Russia’s Finance Ministry released a budget policy document on Thursday, stating that the country’s revenues from oil and gas exports are expected to increase by almost a third next year. The ministry forecasts that proceeds from oil and gas sales will rise from $91 billion to $118.2 billion in 2024, accounting for 6.4% of GDP compared to 5.3% this year.
The Finance Ministry also predicts a further increase in energy revenues to $121.3 billion in 2025, followed by a decline to $117.1 billion in 2026. According to the forecast, by 2026, the share of oil and gas income in Russia’s GDP will decrease to 5.6%. This decline is attributed to the stabilization of the price environment and an increase in the share of oil production at fields with preferential tax treatment.
To boost budget revenues, the Russian government plans to reduce discounts on Urals crude to the Brent benchmark. Currently, the discount is $20 per barrel, but it is expected to gradually decrease to $6 per barrel by 2026. In 2022, the discount will be reduced to $15 per barrel, and by 2025, it is expected to be $10 per barrel.
This change in assessing crude prices for tax purposes follows the EU and G7’s imposition of a ban and price cap on purchases of Russian oil in December. By offsetting the drop in prices for Urals crude, Moscow aims to minimize the impact on budget revenues. The price of Urals crude has been consistently lower than Brent, at times even reaching a difference of $35 to $40 per barrel.
In July, Russian President Vladimir Putin signed amendments to the tax code for the energy sector, reducing the discount on Urals crude to Brent from $25 per barrel to $20, effective from September. These measures are expected to contribute to an increase in oil and gas revenues, which are projected to reach around $7.5 billion in September, a 14% increase from the previous month. In September 2022, the corresponding figure was $7 billion.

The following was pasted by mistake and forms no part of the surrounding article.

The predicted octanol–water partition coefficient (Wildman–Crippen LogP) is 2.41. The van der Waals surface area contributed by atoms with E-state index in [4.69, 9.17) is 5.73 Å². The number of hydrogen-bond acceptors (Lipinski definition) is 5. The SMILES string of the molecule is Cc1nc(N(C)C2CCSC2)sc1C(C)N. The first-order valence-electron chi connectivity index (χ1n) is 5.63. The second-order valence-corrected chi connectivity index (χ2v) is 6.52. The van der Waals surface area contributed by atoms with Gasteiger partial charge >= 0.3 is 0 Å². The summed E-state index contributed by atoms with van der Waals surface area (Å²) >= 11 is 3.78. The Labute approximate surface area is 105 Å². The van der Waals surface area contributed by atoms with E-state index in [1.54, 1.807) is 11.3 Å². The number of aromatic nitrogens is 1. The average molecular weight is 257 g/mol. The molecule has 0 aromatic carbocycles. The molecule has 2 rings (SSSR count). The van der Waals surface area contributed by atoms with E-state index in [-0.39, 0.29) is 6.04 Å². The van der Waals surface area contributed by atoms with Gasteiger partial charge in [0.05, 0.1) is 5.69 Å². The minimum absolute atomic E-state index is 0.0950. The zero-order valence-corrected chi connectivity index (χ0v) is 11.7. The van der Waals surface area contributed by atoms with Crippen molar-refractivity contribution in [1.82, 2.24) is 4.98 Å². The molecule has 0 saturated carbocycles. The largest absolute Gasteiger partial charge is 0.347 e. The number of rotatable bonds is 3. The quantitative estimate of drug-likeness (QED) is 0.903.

The rise in revenues reflects a 24% month-on-month increase in proceeds from the mineral extraction tax, amounting to $11.2 billion. These calculations are based on data from industry sources and official statistics on oil and gas production.
Overall, Russia’s oil and gas exports are set to experience significant growth in the coming years, providing a boost to the country’s economy. By reducing discounts on Urals crude and stabilizing prices, the Russian government aims to maximize its revenues from the oil and gas sector. These additional funds are crucial for supporting the national budget and ensuring economic stability in the long run.
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